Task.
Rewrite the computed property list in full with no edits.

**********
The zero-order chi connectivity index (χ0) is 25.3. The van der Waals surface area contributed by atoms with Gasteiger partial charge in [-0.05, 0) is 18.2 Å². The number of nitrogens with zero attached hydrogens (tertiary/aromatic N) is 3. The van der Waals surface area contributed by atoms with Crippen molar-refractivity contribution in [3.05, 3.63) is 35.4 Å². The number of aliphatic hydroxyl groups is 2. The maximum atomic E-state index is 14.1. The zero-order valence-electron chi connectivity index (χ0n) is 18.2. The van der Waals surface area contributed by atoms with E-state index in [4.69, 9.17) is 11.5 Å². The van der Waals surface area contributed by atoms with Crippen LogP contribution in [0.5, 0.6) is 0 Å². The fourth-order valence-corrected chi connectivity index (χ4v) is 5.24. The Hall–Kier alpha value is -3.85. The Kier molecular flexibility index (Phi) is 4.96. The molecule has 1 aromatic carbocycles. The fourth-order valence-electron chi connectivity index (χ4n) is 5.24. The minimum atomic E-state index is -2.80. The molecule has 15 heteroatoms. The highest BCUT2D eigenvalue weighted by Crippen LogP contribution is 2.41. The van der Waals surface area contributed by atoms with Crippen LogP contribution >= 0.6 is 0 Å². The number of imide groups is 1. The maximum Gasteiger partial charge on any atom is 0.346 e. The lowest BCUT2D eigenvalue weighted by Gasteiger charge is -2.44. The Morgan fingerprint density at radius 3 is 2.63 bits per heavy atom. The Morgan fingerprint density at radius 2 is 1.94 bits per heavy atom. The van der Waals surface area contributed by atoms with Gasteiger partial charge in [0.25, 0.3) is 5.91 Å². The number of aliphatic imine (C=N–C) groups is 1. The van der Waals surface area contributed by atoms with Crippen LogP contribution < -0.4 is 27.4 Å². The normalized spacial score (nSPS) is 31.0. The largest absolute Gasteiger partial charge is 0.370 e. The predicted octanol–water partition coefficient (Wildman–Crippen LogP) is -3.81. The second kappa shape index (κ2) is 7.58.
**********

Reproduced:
The zero-order chi connectivity index (χ0) is 25.3. The van der Waals surface area contributed by atoms with Gasteiger partial charge in [-0.05, 0) is 18.2 Å². The number of nitrogens with zero attached hydrogens (tertiary/aromatic N) is 3. The van der Waals surface area contributed by atoms with Crippen molar-refractivity contribution in [3.05, 3.63) is 35.4 Å². The number of aliphatic hydroxyl groups is 2. The maximum atomic E-state index is 14.1. The zero-order valence-electron chi connectivity index (χ0n) is 18.2. The van der Waals surface area contributed by atoms with E-state index in [4.69, 9.17) is 11.5 Å². The van der Waals surface area contributed by atoms with Crippen LogP contribution in [0.5, 0.6) is 0 Å². The fourth-order valence-corrected chi connectivity index (χ4v) is 5.24. The Hall–Kier alpha value is -3.85. The Kier molecular flexibility index (Phi) is 4.96. The molecule has 1 aromatic carbocycles. The fourth-order valence-electron chi connectivity index (χ4n) is 5.24. The minimum atomic E-state index is -2.80. The molecule has 15 heteroatoms. The highest BCUT2D eigenvalue weighted by Crippen LogP contribution is 2.41. The van der Waals surface area contributed by atoms with Crippen LogP contribution >= 0.6 is 0 Å². The number of imide groups is 1. The maximum Gasteiger partial charge on any atom is 0.346 e. The lowest BCUT2D eigenvalue weighted by Gasteiger charge is -2.44. The Morgan fingerprint density at radius 3 is 2.63 bits per heavy atom. The Morgan fingerprint density at radius 2 is 1.94 bits per heavy atom. The van der Waals surface area contributed by atoms with Gasteiger partial charge in [0.25, 0.3) is 5.91 Å². The number of aliphatic imine (C=N–C) groups is 1. The van der Waals surface area contributed by atoms with Crippen LogP contribution < -0.4 is 27.4 Å². The normalized spacial score (nSPS) is 31.0. The largest absolute Gasteiger partial charge is 0.370 e. The predicted octanol–water partition coefficient (Wildman–Crippen LogP) is -3.81. The second kappa shape index (κ2) is 7.58.